5 Steps for Funding Your Kid’s College Education

One thing that I find rather troubling is this persistent idea that parents must pay for their kid’s college education. Recently Nicole Seghetti, a contributing writer on "The Motley Fool", penned an article called "5 Simple Steps for Funding Your Kid’s College". Her list was these items:

  1. Develop your goal
  2. Understand your options
  3. Star saving early
  4. Stay on track
  5. Increase contributions

Again, why this focus on the parents paying or otherwise contributing at all to the kid’s post-secondary education? My parents didn’t contribute much to my education. All they provided was a roof over my head while I was in community college and between semesters at a 4-year institution. Everything else was loans, grants and scholarships.

Add to this the fact that studies have shown that students who pay for their education actually do better, and the question still remains: why this implied obligation that parents pay for their kid’s college education?

Here are my 5 steps for funding your kid’s college education:

  1. Teach them early how to save. Note that this requires you have an understanding of what saving is and a good grasp on financial management concepts.
  2. When legally able, push your kid into getting a job. Tell them as well that they need to keep working while in school.
  3. Set up a savings account and plan with them as to how much of their paycheck they will put away in the bank to save up for school. To help build their desire to save, you could even provide a deal where you match a portion or all of what they deposit to the account. Also emphasize that they need to squirrel away some of their paychecks while in school into this account as well to build up savings for later semesters.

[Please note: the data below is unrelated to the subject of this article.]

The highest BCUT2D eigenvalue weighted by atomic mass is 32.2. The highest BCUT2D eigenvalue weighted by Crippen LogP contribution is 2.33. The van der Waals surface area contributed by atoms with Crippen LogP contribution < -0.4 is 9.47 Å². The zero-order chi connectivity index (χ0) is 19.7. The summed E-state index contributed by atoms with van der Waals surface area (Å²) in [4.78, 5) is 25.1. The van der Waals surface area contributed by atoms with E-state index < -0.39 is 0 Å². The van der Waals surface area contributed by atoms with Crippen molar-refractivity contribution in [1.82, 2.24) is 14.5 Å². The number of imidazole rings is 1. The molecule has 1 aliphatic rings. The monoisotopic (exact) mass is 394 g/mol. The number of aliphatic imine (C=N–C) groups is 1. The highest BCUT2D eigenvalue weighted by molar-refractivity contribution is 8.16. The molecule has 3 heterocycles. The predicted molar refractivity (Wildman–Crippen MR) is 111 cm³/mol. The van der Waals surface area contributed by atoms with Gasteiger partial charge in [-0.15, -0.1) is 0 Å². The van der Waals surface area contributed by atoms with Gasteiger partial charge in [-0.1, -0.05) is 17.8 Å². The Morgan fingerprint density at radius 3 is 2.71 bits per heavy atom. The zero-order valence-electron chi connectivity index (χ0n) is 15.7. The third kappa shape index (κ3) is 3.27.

4. Periodically check-in to ensure they are sticking with their savings plan. Since minors cannot have a bank account solely in their own name, this shouldn’t require anything more than a balance and transaction check. Provide a penalty for withdrawals from the account as well.
  5. Help the student research financial aid options, such as grants, scholarships and loans to help them carry their savings farther.

All of this is with the aim of teaching your children personal financial responsibility instead of you paying for their college for them. If they save up for it themselves and pay for it, they are more likely to take their education more seriously, study something that truly interests them, and come out more successful in the end.

In short, we need to stop advocating this implicit obligation by parents to pay for their kids to go to college and instead teach them how to do it themselves.